“Donald Trump always wanted good-looking women working at the club,” Sue Kwiatkowski, a club restaurant manager until 2009, said in a declaration, according to the lawsuit. “I know this because one time he took me aside and said, ‘I want you to get some good-looking hostesses here. People like to see good-looking people when they come in.’”

“We do not engage in discrimination of any kind and have always complied with all wage laws, including by providing our employees with meal and rest breaks,” Jill Martin, the Trump Organization’s assistant general counsel, told the LA Times.

The details of the lawsuit have come to light after Monday’s heated debate with Hillary Clinton and comments regarding former 1996 Miss Universe Alicia Machado. It was revealed that he allegedly called her names such as “Miss Piggy” and “Miss Housekeeping.”

Couple's final wish granted: reunion in hospital room

Updated: Thursday, September 29, 2016 @ 11:34 PM
Published: Thursday, September 29, 2016 @ 10:55 PM

            Couple's final wish granted: reunion in hospital room

This is Richard Rand, 87, and his wife June, 86.

Both have been battling pneumonia. Their daughter Lisa, who lives in Fernandina Beach, Florida, made the decision to move her parents from out of state to Nassau County so she could care for them.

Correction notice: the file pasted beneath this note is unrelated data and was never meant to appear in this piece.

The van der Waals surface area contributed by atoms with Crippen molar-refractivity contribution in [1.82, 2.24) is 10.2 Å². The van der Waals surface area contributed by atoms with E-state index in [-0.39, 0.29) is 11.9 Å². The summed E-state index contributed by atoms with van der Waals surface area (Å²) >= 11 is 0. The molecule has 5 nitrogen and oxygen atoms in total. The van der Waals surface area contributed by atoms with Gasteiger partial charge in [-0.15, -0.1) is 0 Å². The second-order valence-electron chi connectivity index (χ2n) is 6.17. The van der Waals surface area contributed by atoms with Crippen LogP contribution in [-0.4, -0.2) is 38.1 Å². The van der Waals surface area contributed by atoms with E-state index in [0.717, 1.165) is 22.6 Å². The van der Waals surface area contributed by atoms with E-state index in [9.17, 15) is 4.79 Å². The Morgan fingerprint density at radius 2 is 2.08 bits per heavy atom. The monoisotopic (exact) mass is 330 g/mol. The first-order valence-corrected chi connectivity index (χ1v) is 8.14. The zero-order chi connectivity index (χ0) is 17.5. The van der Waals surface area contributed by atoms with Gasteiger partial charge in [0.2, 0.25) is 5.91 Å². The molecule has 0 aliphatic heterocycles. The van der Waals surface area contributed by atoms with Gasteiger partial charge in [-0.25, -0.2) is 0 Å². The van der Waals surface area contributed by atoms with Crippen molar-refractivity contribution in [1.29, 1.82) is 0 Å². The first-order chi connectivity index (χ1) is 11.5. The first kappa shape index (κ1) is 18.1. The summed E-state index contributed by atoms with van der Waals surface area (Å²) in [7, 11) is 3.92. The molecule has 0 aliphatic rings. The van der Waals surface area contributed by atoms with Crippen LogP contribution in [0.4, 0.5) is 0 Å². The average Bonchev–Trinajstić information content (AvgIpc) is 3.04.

They have been married for 65 years. They met during World War II, when Richard was 13 and June was 12. 

Richard served as a foreign service officer. He and June lived all over the world before retiring to Connecticut and Virginia. 

Unfortunately, Richard’s pneumonia has worsened. June fell at a rehab facility and suffered broken ribs and a collapsed lung.

June was taken to Shands in Jacksonville but wanted to be reunited with her husband, who is hospitalized at Baptist Medical Center Nassau in Amelia Island. 

Staff at Baptist worked to ensure that June could be wheeled into Richard's hospital room. 

The two touched hands. 

Their granddaughter Taylor wrote on social media: "Our prayers were answered last night. My Grandma and Papa were reunited.

"This was their final wish. From ages 12 and 13, to 86 and 87, their undying love is the kind of stuff books and movies are based on. Never before have I experienced such a meaningful display of true love. It was truly beautiful and I will never forget it."

The extended Rand family has flown to Jacksonville to be with the couple. 

On Wednesday night, the reunion happened: